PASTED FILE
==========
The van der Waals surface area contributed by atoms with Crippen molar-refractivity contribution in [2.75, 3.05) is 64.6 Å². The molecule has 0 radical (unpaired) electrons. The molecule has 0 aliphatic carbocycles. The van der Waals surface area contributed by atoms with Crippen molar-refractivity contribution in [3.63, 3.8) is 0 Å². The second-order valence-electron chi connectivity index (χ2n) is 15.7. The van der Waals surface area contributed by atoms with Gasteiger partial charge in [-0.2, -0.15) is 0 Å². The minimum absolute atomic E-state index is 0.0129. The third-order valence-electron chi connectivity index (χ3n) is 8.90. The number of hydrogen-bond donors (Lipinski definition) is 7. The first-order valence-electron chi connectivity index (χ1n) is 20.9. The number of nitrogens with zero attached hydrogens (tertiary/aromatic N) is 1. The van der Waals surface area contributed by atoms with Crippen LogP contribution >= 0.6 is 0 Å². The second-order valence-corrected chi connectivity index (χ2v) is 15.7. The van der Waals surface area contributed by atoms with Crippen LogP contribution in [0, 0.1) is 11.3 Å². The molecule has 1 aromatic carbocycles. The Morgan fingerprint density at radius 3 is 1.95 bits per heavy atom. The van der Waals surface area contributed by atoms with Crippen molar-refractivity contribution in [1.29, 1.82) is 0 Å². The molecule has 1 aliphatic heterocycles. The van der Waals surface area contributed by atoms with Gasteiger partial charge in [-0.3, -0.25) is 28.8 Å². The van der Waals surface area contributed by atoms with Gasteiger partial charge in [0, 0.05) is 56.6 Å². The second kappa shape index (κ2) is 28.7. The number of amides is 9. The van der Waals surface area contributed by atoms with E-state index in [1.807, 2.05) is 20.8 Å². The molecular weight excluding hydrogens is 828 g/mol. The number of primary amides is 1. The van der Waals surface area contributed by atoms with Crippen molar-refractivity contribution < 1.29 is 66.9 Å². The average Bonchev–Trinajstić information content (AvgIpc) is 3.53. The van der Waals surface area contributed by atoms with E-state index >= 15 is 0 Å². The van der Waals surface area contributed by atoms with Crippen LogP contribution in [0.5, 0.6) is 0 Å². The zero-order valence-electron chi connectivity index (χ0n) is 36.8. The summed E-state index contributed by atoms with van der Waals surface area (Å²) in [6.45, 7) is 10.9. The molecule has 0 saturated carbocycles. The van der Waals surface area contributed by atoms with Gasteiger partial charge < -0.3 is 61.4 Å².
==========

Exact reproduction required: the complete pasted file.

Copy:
The van der Waals surface area contributed by atoms with Crippen molar-refractivity contribution in [2.75, 3.05) is 64.6 Å². The molecule has 0 radical (unpaired) electrons. The molecule has 0 aliphatic carbocycles. The van der Waals surface area contributed by atoms with Crippen molar-refractivity contribution in [3.63, 3.8) is 0 Å². The second-order valence-electron chi connectivity index (χ2n) is 15.7. The van der Waals surface area contributed by atoms with Gasteiger partial charge in [-0.2, -0.15) is 0 Å². The minimum absolute atomic E-state index is 0.0129. The third-order valence-electron chi connectivity index (χ3n) is 8.90. The number of hydrogen-bond donors (Lipinski definition) is 7. The first-order valence-electron chi connectivity index (χ1n) is 20.9. The number of nitrogens with zero attached hydrogens (tertiary/aromatic N) is 1. The van der Waals surface area contributed by atoms with Crippen LogP contribution >= 0.6 is 0 Å². The second-order valence-corrected chi connectivity index (χ2v) is 15.7. The van der Waals surface area contributed by atoms with Crippen LogP contribution in [0, 0.1) is 11.3 Å². The molecule has 1 aromatic carbocycles. The Morgan fingerprint density at radius 3 is 1.95 bits per heavy atom. The van der Waals surface area contributed by atoms with Crippen molar-refractivity contribution in [1.29, 1.82) is 0 Å². The molecule has 1 aliphatic heterocycles. The van der Waals surface area contributed by atoms with Gasteiger partial charge in [-0.3, -0.25) is 28.8 Å². The van der Waals surface area contributed by atoms with Gasteiger partial charge in [0, 0.05) is 56.6 Å². The second kappa shape index (κ2) is 28.7. The number of amides is 9. The van der Waals surface area contributed by atoms with E-state index in [1.807, 2.05) is 20.8 Å². The molecular weight excluding hydrogens is 828 g/mol. The number of primary amides is 1. The van der Waals surface area contributed by atoms with Crippen molar-refractivity contribution < 1.29 is 66.9 Å². The average Bonchev–Trinajstić information content (AvgIpc) is 3.53. The van der Waals surface area contributed by atoms with E-state index >= 15 is 0 Å². The van der Waals surface area contributed by atoms with Crippen LogP contribution in [0.5, 0.6) is 0 Å². The zero-order valence-electron chi connectivity index (χ0n) is 36.8. The summed E-state index contributed by atoms with van der Waals surface area (Å²) in [6.45, 7) is 10.9. The molecule has 0 saturated carbocycles. The van der Waals surface area contributed by atoms with Gasteiger partial charge < -0.3 is 61.4 Å².